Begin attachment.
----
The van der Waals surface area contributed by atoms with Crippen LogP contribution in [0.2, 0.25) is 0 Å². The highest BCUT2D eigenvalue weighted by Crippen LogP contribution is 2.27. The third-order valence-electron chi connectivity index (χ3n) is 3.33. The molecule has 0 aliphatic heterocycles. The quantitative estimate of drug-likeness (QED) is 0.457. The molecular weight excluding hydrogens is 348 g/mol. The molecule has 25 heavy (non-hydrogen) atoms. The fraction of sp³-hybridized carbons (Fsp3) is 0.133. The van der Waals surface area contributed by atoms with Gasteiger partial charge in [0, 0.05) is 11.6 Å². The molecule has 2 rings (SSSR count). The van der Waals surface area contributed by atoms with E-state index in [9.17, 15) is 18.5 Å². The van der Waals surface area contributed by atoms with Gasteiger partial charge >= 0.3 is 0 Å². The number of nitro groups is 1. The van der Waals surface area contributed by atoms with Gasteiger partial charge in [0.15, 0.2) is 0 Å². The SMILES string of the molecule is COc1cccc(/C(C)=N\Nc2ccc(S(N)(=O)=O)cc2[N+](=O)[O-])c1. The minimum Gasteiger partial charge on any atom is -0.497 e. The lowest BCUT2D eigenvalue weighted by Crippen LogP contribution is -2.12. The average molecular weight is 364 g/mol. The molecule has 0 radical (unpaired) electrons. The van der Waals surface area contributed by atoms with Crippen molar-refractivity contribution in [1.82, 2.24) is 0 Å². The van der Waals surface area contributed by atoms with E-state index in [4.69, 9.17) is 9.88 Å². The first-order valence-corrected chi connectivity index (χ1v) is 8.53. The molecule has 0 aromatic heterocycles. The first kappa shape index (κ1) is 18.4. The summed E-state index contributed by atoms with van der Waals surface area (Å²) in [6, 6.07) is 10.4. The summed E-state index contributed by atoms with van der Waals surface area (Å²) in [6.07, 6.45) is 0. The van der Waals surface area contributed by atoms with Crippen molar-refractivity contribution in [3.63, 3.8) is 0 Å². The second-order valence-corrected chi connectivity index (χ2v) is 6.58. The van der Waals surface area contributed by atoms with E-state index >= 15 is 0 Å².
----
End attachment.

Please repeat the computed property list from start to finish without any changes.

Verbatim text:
The van der Waals surface area contributed by atoms with Crippen LogP contribution in [0.2, 0.25) is 0 Å². The highest BCUT2D eigenvalue weighted by Crippen LogP contribution is 2.27. The third-order valence-electron chi connectivity index (χ3n) is 3.33. The molecule has 0 aliphatic heterocycles. The quantitative estimate of drug-likeness (QED) is 0.457. The molecular weight excluding hydrogens is 348 g/mol. The molecule has 25 heavy (non-hydrogen) atoms. The fraction of sp³-hybridized carbons (Fsp3) is 0.133. The van der Waals surface area contributed by atoms with Gasteiger partial charge in [0, 0.05) is 11.6 Å². The molecule has 2 rings (SSSR count). The van der Waals surface area contributed by atoms with E-state index in [9.17, 15) is 18.5 Å². The van der Waals surface area contributed by atoms with Gasteiger partial charge >= 0.3 is 0 Å². The number of nitro groups is 1. The van der Waals surface area contributed by atoms with Gasteiger partial charge in [0.15, 0.2) is 0 Å². The SMILES string of the molecule is COc1cccc(/C(C)=N\Nc2ccc(S(N)(=O)=O)cc2[N+](=O)[O-])c1. The minimum Gasteiger partial charge on any atom is -0.497 e. The lowest BCUT2D eigenvalue weighted by Crippen LogP contribution is -2.12. The average molecular weight is 364 g/mol. The molecule has 0 radical (unpaired) electrons. The van der Waals surface area contributed by atoms with Crippen molar-refractivity contribution in [1.82, 2.24) is 0 Å². The van der Waals surface area contributed by atoms with E-state index in [4.69, 9.17) is 9.88 Å². The first-order valence-corrected chi connectivity index (χ1v) is 8.53. The molecule has 0 aromatic heterocycles. The first kappa shape index (κ1) is 18.4. The summed E-state index contributed by atoms with van der Waals surface area (Å²) in [6, 6.07) is 10.4. The summed E-state index contributed by atoms with van der Waals surface area (Å²) in [6.07, 6.45) is 0. The van der Waals surface area contributed by atoms with Crippen molar-refractivity contribution in [3.63, 3.8) is 0 Å². The second-order valence-corrected chi connectivity index (χ2v) is 6.58. The van der Waals surface area contributed by atoms with E-state index >= 15 is 0 Å².